The $2 trillion Coronavirus, Aid, Relief and Economic Security (CARES) Act, signed into law by President Trump on March 27, 2020, is more than 800 pages long and includes five key provisions that impact retirement plans. Here’s what you need to know if you’re involved in the administration of a 401(k) plan at your company:
1. Coronavirus-Related Distributions (CRDs) (Section 2202(a))
In short: Affected participants have greater access to retirement funds in eligible retirement plans in 2020 (works similar to hardship withdrawals).
The CARES Act waives the 10% early withdrawal penalty tax on early withdrawals up to $100,000 for an individual:
diagnosed with COVID-19;
whose spouse or dependent is diagnosed with COVID-19;
who experiences adverse financial consequences as a result of being quarantined, furloughed, laid off, having work hours reduced, being unable to work due to lack of child care due to COVID-19, closing or reducing hours of a business owned or operated by the individual due to COVID-19; or other factors as determined by the Treasury Secretary.
The legislation also permits those individuals to pay tax on the income from the Coronavirus-related distribution ratably over a three-year period and allows individuals to repay that amount into the plan over the next three years (presumably filing for a tax deduction on the taxes they will have paid as a result of the premature distribution). Those repayments would not be subject to the retirement plan contribution limits.
Additionally, CRDs are not treated as eligible rollover distributions for purposes of the withholding rules under IRC 3405 and, therefore, are not subject to mandatory 20% federal withholding. Rather, they are subject to a default withholding rate of 10% unless elected otherwise by the participant.
Plan sponsors are not required to adopt the CRD—it’s optional.
2. Plan Loans (Section 2202)
In short: Doubles the current retirement plan loan limit.
H.R. 748 means participants will be able to borrow more money: the lesser of $100,000 or 100% of the participant’s vested account balance in the plan. A qualifying loan applies to loans taken within 180 days of the enactment (March 27, 2020) of the bill. Individuals with an outstanding loan from their plan with a repayment due from the date of enactment of the CARES Act through Dec. 31, 2020, can delay their loan repayment(s) for up to one year. Plan sponsors are not required to adopt this—it’s optional.
3. Required Minimum Distributions Postponed for 2020 (Section 2203)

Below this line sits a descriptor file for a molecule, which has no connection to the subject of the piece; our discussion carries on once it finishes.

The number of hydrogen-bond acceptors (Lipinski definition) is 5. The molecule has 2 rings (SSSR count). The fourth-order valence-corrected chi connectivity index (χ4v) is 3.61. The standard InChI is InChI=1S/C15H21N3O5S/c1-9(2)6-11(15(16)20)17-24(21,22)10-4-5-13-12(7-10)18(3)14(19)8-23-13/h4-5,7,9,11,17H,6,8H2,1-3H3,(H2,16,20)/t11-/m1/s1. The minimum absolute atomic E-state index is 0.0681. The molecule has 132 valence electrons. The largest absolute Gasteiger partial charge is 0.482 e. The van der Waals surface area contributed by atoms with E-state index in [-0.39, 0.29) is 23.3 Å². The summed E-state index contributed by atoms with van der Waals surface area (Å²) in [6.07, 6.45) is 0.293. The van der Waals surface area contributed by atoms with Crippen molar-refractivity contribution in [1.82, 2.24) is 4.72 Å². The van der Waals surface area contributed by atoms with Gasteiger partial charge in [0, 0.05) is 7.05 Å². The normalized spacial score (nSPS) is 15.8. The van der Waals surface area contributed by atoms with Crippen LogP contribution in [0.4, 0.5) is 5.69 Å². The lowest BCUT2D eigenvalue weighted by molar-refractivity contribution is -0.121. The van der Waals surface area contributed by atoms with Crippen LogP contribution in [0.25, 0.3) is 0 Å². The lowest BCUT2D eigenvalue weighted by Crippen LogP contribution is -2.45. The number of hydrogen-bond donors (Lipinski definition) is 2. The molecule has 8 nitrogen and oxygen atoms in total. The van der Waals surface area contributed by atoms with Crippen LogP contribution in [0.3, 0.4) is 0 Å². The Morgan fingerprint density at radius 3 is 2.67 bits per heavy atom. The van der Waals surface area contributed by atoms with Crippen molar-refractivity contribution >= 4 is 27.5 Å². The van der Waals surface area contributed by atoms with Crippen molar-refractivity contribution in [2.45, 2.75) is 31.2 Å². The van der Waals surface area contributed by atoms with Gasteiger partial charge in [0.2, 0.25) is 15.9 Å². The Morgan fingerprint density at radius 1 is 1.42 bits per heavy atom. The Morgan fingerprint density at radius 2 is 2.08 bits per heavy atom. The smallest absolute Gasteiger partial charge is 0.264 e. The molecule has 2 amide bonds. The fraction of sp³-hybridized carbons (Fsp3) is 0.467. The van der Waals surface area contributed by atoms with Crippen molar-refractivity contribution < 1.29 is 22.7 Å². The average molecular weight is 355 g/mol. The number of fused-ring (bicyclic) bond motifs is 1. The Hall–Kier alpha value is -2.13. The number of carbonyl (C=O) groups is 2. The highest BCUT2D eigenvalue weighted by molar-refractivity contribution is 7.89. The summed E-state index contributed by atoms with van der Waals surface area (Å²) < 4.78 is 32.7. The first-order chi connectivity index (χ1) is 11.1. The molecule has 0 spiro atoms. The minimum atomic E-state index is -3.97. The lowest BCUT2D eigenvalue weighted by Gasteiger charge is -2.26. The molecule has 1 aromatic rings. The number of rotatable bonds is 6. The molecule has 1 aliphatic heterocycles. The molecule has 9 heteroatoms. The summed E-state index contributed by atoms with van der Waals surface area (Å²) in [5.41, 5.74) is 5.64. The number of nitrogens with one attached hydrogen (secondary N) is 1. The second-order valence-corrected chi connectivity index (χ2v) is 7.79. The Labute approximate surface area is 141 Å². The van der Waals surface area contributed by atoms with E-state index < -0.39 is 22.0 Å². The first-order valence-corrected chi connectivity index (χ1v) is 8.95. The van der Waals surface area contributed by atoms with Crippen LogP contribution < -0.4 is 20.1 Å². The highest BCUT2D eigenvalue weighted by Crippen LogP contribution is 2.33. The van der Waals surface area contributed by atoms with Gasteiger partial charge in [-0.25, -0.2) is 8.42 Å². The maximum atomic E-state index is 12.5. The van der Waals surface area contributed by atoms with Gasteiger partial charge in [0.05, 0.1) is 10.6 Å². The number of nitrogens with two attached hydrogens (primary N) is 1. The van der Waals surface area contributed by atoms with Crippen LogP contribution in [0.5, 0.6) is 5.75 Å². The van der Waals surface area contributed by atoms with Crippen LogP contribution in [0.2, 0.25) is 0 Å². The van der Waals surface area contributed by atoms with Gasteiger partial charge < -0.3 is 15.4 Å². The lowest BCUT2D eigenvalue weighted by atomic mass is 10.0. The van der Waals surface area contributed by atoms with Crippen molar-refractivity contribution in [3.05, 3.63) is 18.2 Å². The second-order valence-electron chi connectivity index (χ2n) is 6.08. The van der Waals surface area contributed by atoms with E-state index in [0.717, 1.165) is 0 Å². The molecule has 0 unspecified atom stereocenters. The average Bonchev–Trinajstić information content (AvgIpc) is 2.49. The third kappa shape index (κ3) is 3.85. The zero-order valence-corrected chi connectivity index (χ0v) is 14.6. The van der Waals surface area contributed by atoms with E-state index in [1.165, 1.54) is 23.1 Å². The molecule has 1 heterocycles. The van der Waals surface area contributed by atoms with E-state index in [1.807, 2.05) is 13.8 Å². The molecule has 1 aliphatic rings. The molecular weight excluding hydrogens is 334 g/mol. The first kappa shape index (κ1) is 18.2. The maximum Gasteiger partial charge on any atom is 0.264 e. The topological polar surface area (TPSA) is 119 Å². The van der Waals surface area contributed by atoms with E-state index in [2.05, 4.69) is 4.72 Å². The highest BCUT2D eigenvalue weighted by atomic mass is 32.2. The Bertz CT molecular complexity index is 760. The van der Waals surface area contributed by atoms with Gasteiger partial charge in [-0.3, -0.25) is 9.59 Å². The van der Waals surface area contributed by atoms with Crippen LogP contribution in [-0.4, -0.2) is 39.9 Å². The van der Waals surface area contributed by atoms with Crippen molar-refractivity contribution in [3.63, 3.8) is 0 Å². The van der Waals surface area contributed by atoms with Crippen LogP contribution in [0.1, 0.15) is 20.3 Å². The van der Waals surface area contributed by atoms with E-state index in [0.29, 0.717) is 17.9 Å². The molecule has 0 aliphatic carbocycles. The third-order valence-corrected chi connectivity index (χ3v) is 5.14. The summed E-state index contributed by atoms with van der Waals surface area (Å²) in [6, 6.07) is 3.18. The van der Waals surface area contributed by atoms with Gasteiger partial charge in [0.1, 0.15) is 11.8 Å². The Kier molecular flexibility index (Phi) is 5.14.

In short: RMDs not required this calendar year.
In calendar year 2020, individuals age 72 or older, i.e., who were required to take RMDs for DC plans, including 401(k), 403(b), 457(b) and IRA plans, will not have to take RMDs. Under current law, individuals generally at age 72 (increased from age 70 ½ when the SECURE Act passed) must take an RMD from their DC plans and IRAs. The legislation also includes special rules regarding the waiver period to, in essence, hold harmless those individuals (and plans) who took advantage of the RMD waiver for 2020.
RMDs are calculated based on the Dec. 31st balance of the previous year (likely when most plan holders’ accounts were much higher than today’s balance).
Designated beneficiaries who inherited certain retirement accounts (401(k)s, IRAs, etc.) also benefit from the waiver—their minimum 2020 distributions are suspended.
If you already took the 2020 RMD, you have 60 days to rollover the funds, i.e., redeposit them in your 401(k), provided it’s not the case that you’re a beneficiary who took the RMD from an inherited retirement plan.
4. Plan Amendments (Section 2202)
In short: Amend your plan now (or later).
For plans that want to adopt provisions outlined in the CARES Act: A retirement plan can adopt the CARES Act rules immediately even if the plan does not currently allow for hardship distributions or loans, provided the plan is amended on or before the last day of the first plan year beginning on or after Jan. 1st, 2022, or later if prescribed by the Treasury Secretary.
5. ERISA Filing (Section X)
In short: Postponed ERISA filing deadline.
Retirement plan sponsors may also see relief, as the act authorizes the Department of Labor to postpone certain filing deadlines of the Employee Retirement Income Security Act of 1974 (ERISA) for up to a year because of a public health emergency.
Article ByThe Human Interest Team
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